Economic Slowdown Now, Recession Coming in 2023
The comments below are an edited and abridged synopsis of an article by Lance Roberts
Economic slowdown but no recession: That message comes from the latest employment report, service sector data, and the Federal Reserve.
“We’re not in a recession right now. We do have these two quarters of negative GDP growth. To some extent, a recession is in the eyes of the beholder. With all the job growth in the first half of the year, it’s hard to say there’s a recession. With a flat unemployment rate at 3.6%, it’s hard to say there’s a recession,” said James Bullard, St. Louis Fed president.
Such a statement certainly belies much of the economic consensus that two quarters of negative economic growth constitutes a recession.
Some indicators suggest the economy is in a slowdown, but not yet in a recession. For example, the composite Institute Of Supply Management survey is still in expansionary territory. Since services make up about 80% of the economy, there is support for economic growth. However, the trend is negative and supports an economic slowdown.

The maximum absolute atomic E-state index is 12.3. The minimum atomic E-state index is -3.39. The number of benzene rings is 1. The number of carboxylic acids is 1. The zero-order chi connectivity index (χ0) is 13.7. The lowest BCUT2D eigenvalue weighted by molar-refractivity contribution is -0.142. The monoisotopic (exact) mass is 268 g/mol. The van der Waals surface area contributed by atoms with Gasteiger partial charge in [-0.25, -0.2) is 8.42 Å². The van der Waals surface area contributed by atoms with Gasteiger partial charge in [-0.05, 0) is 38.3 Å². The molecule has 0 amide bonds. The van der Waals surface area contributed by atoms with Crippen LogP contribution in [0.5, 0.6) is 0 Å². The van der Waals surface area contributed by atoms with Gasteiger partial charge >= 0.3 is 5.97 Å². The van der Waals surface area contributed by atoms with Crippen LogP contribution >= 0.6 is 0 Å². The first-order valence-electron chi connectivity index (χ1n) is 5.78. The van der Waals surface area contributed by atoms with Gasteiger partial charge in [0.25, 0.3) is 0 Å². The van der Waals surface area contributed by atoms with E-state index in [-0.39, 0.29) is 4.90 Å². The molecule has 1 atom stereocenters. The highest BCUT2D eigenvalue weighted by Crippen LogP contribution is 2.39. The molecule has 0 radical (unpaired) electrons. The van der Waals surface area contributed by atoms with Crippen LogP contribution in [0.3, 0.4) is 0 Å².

Employment remains strong. With the unemployment rate near historic lows, it seems that a recession is not underway. However, low unemployment rates are historically pre-recessionary and will reverse quickly as a recession takes hold.
While neither measure suggests the economy has entered a recession, it does not preclude one from occurring. Many indicators suggest individuals feel as if the economy is in a recession, i.e. the composite consumer sentiment index. Historically, a recessionary environment was present when consumer confidence/expectations fell below 80.
There could be a bump in economic growth due to back-to-school spending in Q3 and holiday shopping in Q4. However, Roberts suspects that, as the Fed continues to aggressively combat inflationary pressures, a recession is likely.
Up for discussion: The Fed’s fight, and driving with the rearview mirror.